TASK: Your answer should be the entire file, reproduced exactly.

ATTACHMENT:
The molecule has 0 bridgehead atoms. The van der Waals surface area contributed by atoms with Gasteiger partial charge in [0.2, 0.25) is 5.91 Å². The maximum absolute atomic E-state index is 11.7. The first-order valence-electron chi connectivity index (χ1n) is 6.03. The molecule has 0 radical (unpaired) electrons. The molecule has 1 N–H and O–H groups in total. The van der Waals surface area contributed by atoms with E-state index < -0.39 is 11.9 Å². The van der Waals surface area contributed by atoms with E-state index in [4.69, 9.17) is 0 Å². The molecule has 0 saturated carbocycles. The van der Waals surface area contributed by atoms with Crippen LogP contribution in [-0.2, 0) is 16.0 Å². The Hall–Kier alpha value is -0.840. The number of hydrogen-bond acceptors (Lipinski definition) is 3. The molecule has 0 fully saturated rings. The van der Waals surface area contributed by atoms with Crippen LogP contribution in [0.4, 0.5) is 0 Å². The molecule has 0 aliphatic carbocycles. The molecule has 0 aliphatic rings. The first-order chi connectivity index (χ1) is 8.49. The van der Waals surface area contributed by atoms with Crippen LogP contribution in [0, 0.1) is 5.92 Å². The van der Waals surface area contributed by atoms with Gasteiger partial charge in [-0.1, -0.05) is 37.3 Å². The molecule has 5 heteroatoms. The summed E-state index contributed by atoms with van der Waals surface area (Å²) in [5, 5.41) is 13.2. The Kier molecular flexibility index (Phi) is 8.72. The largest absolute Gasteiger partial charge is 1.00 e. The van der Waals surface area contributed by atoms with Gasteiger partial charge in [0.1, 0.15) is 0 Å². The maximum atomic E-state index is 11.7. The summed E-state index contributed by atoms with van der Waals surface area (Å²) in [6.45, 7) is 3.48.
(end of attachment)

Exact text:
The molecule has 0 bridgehead atoms. The van der Waals surface area contributed by atoms with Gasteiger partial charge in [0.2, 0.25) is 5.91 Å². The maximum absolute atomic E-state index is 11.7. The first-order valence-electron chi connectivity index (χ1n) is 6.03. The molecule has 0 radical (unpaired) electrons. The molecule has 1 N–H and O–H groups in total. The van der Waals surface area contributed by atoms with E-state index < -0.39 is 11.9 Å². The van der Waals surface area contributed by atoms with E-state index in [4.69, 9.17) is 0 Å². The molecule has 0 saturated carbocycles. The van der Waals surface area contributed by atoms with Crippen LogP contribution in [-0.2, 0) is 16.0 Å². The Hall–Kier alpha value is -0.840. The number of hydrogen-bond acceptors (Lipinski definition) is 3. The molecule has 0 fully saturated rings. The van der Waals surface area contributed by atoms with Crippen LogP contribution in [0.4, 0.5) is 0 Å². The molecule has 0 aliphatic carbocycles. The molecule has 0 aliphatic rings. The first-order chi connectivity index (χ1) is 8.49. The van der Waals surface area contributed by atoms with Crippen LogP contribution in [0, 0.1) is 5.92 Å². The van der Waals surface area contributed by atoms with Gasteiger partial charge in [-0.1, -0.05) is 37.3 Å². The molecule has 5 heteroatoms. The summed E-state index contributed by atoms with van der Waals surface area (Å²) in [5, 5.41) is 13.2. The Kier molecular flexibility index (Phi) is 8.72. The largest absolute Gasteiger partial charge is 1.00 e. The van der Waals surface area contributed by atoms with Gasteiger partial charge in [0.1, 0.15) is 0 Å². The maximum atomic E-state index is 11.7. The summed E-state index contributed by atoms with van der Waals surface area (Å²) in [6.45, 7) is 3.48.